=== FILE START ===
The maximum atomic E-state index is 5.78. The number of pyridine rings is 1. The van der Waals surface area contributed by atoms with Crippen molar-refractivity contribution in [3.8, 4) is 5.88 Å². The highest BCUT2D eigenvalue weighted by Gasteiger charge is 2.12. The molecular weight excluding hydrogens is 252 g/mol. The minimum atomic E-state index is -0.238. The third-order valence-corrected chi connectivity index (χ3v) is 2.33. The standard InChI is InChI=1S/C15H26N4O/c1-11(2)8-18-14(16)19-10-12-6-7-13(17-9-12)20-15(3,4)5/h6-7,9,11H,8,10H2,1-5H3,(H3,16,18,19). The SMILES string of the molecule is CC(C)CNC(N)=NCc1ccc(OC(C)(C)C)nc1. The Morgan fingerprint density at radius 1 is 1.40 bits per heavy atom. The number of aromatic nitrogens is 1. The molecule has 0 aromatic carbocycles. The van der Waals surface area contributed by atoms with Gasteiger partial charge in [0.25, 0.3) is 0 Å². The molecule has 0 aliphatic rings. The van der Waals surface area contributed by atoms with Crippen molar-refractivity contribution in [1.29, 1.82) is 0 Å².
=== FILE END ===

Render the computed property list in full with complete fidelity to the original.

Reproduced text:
The maximum atomic E-state index is 5.78. The number of pyridine rings is 1. The van der Waals surface area contributed by atoms with Crippen molar-refractivity contribution in [3.8, 4) is 5.88 Å². The highest BCUT2D eigenvalue weighted by Gasteiger charge is 2.12. The molecular weight excluding hydrogens is 252 g/mol. The minimum atomic E-state index is -0.238. The third-order valence-corrected chi connectivity index (χ3v) is 2.33. The standard InChI is InChI=1S/C15H26N4O/c1-11(2)8-18-14(16)19-10-12-6-7-13(17-9-12)20-15(3,4)5/h6-7,9,11H,8,10H2,1-5H3,(H3,16,18,19). The SMILES string of the molecule is CC(C)CNC(N)=NCc1ccc(OC(C)(C)C)nc1. The Morgan fingerprint density at radius 1 is 1.40 bits per heavy atom. The number of aromatic nitrogens is 1. The molecule has 0 aromatic carbocycles. The van der Waals surface area contributed by atoms with Gasteiger partial charge in [0.25, 0.3) is 0 Å². The molecule has 0 aliphatic rings. The van der Waals surface area contributed by atoms with Crippen molar-refractivity contribution in [1.29, 1.82) is 0 Å².